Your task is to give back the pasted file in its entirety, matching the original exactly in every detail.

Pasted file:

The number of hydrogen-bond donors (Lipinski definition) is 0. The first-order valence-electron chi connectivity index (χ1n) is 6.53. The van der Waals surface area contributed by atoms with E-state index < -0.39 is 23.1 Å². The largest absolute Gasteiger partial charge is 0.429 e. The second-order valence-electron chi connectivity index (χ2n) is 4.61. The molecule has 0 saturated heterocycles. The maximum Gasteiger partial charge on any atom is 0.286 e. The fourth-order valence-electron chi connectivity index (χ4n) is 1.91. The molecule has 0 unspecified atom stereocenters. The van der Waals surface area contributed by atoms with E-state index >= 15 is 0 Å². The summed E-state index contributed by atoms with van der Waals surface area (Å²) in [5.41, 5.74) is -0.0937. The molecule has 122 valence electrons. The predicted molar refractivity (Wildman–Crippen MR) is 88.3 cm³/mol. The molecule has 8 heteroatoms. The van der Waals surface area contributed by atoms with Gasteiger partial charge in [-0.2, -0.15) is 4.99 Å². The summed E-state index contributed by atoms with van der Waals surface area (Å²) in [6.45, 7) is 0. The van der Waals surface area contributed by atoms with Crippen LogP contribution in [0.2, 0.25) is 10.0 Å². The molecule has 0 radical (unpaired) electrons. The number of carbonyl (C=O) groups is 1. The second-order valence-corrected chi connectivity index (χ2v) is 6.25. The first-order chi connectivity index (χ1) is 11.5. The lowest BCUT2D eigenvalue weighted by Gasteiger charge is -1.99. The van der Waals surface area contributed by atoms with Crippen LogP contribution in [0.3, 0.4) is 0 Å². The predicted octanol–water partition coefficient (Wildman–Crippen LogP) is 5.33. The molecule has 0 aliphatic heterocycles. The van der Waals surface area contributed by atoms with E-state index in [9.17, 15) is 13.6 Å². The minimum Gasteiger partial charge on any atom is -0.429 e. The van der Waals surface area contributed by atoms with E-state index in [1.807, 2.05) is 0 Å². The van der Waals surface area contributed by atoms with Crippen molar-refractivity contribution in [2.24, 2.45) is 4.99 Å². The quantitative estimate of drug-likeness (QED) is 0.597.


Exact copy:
The number of hydrogen-bond donors (Lipinski definition) is 0. The first-order valence-electron chi connectivity index (χ1n) is 6.53. The van der Waals surface area contributed by atoms with E-state index < -0.39 is 23.1 Å². The largest absolute Gasteiger partial charge is 0.429 e. The second-order valence-electron chi connectivity index (χ2n) is 4.61. The molecule has 0 saturated heterocycles. The maximum Gasteiger partial charge on any atom is 0.286 e. The fourth-order valence-electron chi connectivity index (χ4n) is 1.91. The molecule has 0 unspecified atom stereocenters. The van der Waals surface area contributed by atoms with E-state index >= 15 is 0 Å². The summed E-state index contributed by atoms with van der Waals surface area (Å²) in [5.41, 5.74) is -0.0937. The molecule has 122 valence electrons. The predicted molar refractivity (Wildman–Crippen MR) is 88.3 cm³/mol. The molecule has 8 heteroatoms. The van der Waals surface area contributed by atoms with Gasteiger partial charge in [-0.2, -0.15) is 4.99 Å². The summed E-state index contributed by atoms with van der Waals surface area (Å²) in [6.45, 7) is 0. The van der Waals surface area contributed by atoms with Crippen LogP contribution in [0.2, 0.25) is 10.0 Å². The molecule has 0 radical (unpaired) electrons. The number of carbonyl (C=O) groups is 1. The second-order valence-corrected chi connectivity index (χ2v) is 6.25. The first-order chi connectivity index (χ1) is 11.5. The lowest BCUT2D eigenvalue weighted by Gasteiger charge is -1.99. The van der Waals surface area contributed by atoms with Crippen LogP contribution in [0.3, 0.4) is 0 Å². The predicted octanol–water partition coefficient (Wildman–Crippen LogP) is 5.33. The molecule has 0 aliphatic heterocycles. The van der Waals surface area contributed by atoms with E-state index in [9.17, 15) is 13.6 Å². The minimum Gasteiger partial charge on any atom is -0.429 e. The van der Waals surface area contributed by atoms with E-state index in [1.807, 2.05) is 0 Å². The van der Waals surface area contributed by atoms with Crippen molar-refractivity contribution in [2.24, 2.45) is 4.99 Å². The quantitative estimate of drug-likeness (QED) is 0.597.